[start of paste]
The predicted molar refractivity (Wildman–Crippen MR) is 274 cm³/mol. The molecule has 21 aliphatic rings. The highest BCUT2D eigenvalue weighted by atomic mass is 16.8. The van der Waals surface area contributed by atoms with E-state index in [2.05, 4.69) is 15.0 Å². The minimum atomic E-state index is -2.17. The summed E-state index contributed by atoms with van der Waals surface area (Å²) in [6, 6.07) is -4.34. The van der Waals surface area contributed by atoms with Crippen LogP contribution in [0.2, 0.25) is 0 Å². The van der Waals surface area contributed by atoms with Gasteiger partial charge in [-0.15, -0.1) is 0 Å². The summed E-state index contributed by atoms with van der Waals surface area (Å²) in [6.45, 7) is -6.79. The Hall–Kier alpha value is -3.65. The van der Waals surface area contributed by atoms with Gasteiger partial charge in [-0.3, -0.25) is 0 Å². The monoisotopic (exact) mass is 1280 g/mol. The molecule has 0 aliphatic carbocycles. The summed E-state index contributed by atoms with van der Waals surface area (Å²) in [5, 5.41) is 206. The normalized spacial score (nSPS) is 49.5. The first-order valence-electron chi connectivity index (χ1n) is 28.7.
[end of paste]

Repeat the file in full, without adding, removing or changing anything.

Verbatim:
The predicted molar refractivity (Wildman–Crippen MR) is 274 cm³/mol. The molecule has 21 aliphatic rings. The highest BCUT2D eigenvalue weighted by atomic mass is 16.8. The van der Waals surface area contributed by atoms with E-state index in [2.05, 4.69) is 15.0 Å². The minimum atomic E-state index is -2.17. The summed E-state index contributed by atoms with van der Waals surface area (Å²) in [6, 6.07) is -4.34. The van der Waals surface area contributed by atoms with Crippen LogP contribution in [0.2, 0.25) is 0 Å². The van der Waals surface area contributed by atoms with Gasteiger partial charge in [-0.15, -0.1) is 0 Å². The summed E-state index contributed by atoms with van der Waals surface area (Å²) in [6.45, 7) is -6.79. The Hall–Kier alpha value is -3.65. The van der Waals surface area contributed by atoms with Gasteiger partial charge in [-0.3, -0.25) is 0 Å². The monoisotopic (exact) mass is 1280 g/mol. The molecule has 0 aliphatic carbocycles. The summed E-state index contributed by atoms with van der Waals surface area (Å²) in [5, 5.41) is 206. The normalized spacial score (nSPS) is 49.5. The first-order valence-electron chi connectivity index (χ1n) is 28.7.